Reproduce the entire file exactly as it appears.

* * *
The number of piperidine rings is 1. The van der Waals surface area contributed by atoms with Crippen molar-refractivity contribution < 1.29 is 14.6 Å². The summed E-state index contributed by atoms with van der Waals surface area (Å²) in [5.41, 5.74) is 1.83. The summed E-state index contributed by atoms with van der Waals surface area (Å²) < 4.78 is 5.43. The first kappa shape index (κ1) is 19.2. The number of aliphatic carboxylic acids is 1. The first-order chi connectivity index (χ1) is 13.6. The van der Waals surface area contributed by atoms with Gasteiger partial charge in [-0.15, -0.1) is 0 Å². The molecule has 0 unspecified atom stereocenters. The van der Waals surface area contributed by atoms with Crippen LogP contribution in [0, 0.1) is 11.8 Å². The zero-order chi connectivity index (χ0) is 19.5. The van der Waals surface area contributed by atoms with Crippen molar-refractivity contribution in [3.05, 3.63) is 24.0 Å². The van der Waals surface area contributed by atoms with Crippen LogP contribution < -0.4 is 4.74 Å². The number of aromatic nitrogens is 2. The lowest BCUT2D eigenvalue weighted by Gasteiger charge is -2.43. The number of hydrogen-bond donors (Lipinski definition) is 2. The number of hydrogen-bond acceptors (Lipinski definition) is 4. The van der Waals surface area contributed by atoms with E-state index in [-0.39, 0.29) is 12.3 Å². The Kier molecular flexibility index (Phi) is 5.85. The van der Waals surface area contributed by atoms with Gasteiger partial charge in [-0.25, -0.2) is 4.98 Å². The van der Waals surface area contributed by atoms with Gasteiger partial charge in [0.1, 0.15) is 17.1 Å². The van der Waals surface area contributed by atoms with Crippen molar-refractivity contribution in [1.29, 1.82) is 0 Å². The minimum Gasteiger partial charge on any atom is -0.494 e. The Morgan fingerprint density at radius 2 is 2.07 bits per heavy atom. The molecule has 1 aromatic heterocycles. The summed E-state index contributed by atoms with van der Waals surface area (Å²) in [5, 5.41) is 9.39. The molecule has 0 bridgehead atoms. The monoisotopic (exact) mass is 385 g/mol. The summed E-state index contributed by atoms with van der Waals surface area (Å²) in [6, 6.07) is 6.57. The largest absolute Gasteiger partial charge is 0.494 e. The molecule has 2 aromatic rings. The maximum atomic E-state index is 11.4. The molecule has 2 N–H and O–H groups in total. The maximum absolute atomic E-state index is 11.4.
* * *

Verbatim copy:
The number of piperidine rings is 1. The van der Waals surface area contributed by atoms with Crippen molar-refractivity contribution < 1.29 is 14.6 Å². The summed E-state index contributed by atoms with van der Waals surface area (Å²) in [5.41, 5.74) is 1.83. The summed E-state index contributed by atoms with van der Waals surface area (Å²) < 4.78 is 5.43. The first kappa shape index (κ1) is 19.2. The number of aliphatic carboxylic acids is 1. The first-order chi connectivity index (χ1) is 13.6. The van der Waals surface area contributed by atoms with Gasteiger partial charge in [-0.15, -0.1) is 0 Å². The molecule has 0 unspecified atom stereocenters. The van der Waals surface area contributed by atoms with Crippen LogP contribution in [0, 0.1) is 11.8 Å². The zero-order chi connectivity index (χ0) is 19.5. The van der Waals surface area contributed by atoms with Crippen molar-refractivity contribution in [3.05, 3.63) is 24.0 Å². The van der Waals surface area contributed by atoms with Crippen LogP contribution < -0.4 is 4.74 Å². The number of aromatic nitrogens is 2. The lowest BCUT2D eigenvalue weighted by Gasteiger charge is -2.43. The number of hydrogen-bond donors (Lipinski definition) is 2. The number of hydrogen-bond acceptors (Lipinski definition) is 4. The van der Waals surface area contributed by atoms with E-state index in [-0.39, 0.29) is 12.3 Å². The Kier molecular flexibility index (Phi) is 5.85. The van der Waals surface area contributed by atoms with Gasteiger partial charge in [-0.25, -0.2) is 4.98 Å². The van der Waals surface area contributed by atoms with Gasteiger partial charge in [0.1, 0.15) is 17.1 Å². The van der Waals surface area contributed by atoms with Crippen molar-refractivity contribution in [1.29, 1.82) is 0 Å². The minimum Gasteiger partial charge on any atom is -0.494 e. The Morgan fingerprint density at radius 2 is 2.07 bits per heavy atom. The molecule has 1 aromatic heterocycles. The summed E-state index contributed by atoms with van der Waals surface area (Å²) in [5, 5.41) is 9.39. The molecule has 0 bridgehead atoms. The monoisotopic (exact) mass is 385 g/mol. The summed E-state index contributed by atoms with van der Waals surface area (Å²) in [6, 6.07) is 6.57. The largest absolute Gasteiger partial charge is 0.494 e. The molecule has 2 aromatic rings. The maximum atomic E-state index is 11.4. The molecule has 2 N–H and O–H groups in total. The maximum absolute atomic E-state index is 11.4.